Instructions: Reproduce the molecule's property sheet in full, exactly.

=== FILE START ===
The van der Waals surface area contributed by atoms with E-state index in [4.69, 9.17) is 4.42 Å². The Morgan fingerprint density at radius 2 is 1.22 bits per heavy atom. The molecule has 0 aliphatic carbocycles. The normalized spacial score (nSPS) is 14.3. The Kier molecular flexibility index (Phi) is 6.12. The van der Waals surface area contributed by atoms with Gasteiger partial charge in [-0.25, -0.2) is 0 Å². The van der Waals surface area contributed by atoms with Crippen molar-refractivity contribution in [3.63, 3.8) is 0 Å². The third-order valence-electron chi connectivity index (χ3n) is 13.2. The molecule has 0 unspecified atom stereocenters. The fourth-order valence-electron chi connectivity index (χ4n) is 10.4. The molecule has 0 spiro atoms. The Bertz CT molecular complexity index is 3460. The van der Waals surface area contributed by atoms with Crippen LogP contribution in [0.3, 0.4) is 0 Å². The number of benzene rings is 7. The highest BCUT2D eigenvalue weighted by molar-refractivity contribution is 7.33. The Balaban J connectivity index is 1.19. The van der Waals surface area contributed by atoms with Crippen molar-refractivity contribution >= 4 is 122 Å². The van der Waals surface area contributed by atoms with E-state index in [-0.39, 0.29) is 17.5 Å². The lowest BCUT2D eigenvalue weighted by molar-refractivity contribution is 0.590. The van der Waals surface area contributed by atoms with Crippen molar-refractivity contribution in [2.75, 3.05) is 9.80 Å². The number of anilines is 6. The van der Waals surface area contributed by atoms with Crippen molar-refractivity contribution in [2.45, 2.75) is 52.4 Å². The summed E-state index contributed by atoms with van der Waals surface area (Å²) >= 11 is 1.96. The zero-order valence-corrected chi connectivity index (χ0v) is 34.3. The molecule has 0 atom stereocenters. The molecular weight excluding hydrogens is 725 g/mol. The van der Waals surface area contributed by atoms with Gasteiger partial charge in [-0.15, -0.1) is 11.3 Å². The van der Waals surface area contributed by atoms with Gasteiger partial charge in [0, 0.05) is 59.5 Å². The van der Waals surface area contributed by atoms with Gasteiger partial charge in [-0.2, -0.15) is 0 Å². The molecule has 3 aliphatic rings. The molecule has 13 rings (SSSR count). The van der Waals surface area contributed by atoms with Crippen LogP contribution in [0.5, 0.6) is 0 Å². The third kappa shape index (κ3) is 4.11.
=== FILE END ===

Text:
The van der Waals surface area contributed by atoms with E-state index in [4.69, 9.17) is 4.42 Å². The Morgan fingerprint density at radius 2 is 1.22 bits per heavy atom. The molecule has 0 aliphatic carbocycles. The normalized spacial score (nSPS) is 14.3. The Kier molecular flexibility index (Phi) is 6.12. The van der Waals surface area contributed by atoms with Gasteiger partial charge in [-0.25, -0.2) is 0 Å². The van der Waals surface area contributed by atoms with Crippen molar-refractivity contribution in [3.63, 3.8) is 0 Å². The third-order valence-electron chi connectivity index (χ3n) is 13.2. The molecule has 0 unspecified atom stereocenters. The fourth-order valence-electron chi connectivity index (χ4n) is 10.4. The molecule has 0 spiro atoms. The Bertz CT molecular complexity index is 3460. The van der Waals surface area contributed by atoms with Crippen LogP contribution in [0.3, 0.4) is 0 Å². The number of benzene rings is 7. The highest BCUT2D eigenvalue weighted by molar-refractivity contribution is 7.33. The Balaban J connectivity index is 1.19. The van der Waals surface area contributed by atoms with Crippen molar-refractivity contribution >= 4 is 122 Å². The van der Waals surface area contributed by atoms with E-state index in [-0.39, 0.29) is 17.5 Å². The lowest BCUT2D eigenvalue weighted by molar-refractivity contribution is 0.590. The van der Waals surface area contributed by atoms with Crippen molar-refractivity contribution in [2.75, 3.05) is 9.80 Å². The number of anilines is 6. The van der Waals surface area contributed by atoms with Crippen molar-refractivity contribution in [2.45, 2.75) is 52.4 Å². The summed E-state index contributed by atoms with van der Waals surface area (Å²) >= 11 is 1.96. The zero-order valence-corrected chi connectivity index (χ0v) is 34.3. The molecule has 0 atom stereocenters. The molecular weight excluding hydrogens is 725 g/mol. The van der Waals surface area contributed by atoms with Gasteiger partial charge in [-0.15, -0.1) is 11.3 Å². The van der Waals surface area contributed by atoms with Gasteiger partial charge in [0, 0.05) is 59.5 Å². The van der Waals surface area contributed by atoms with Gasteiger partial charge in [-0.2, -0.15) is 0 Å². The molecule has 3 aliphatic rings. The molecule has 13 rings (SSSR count). The van der Waals surface area contributed by atoms with Crippen LogP contribution in [0.5, 0.6) is 0 Å². The third kappa shape index (κ3) is 4.11.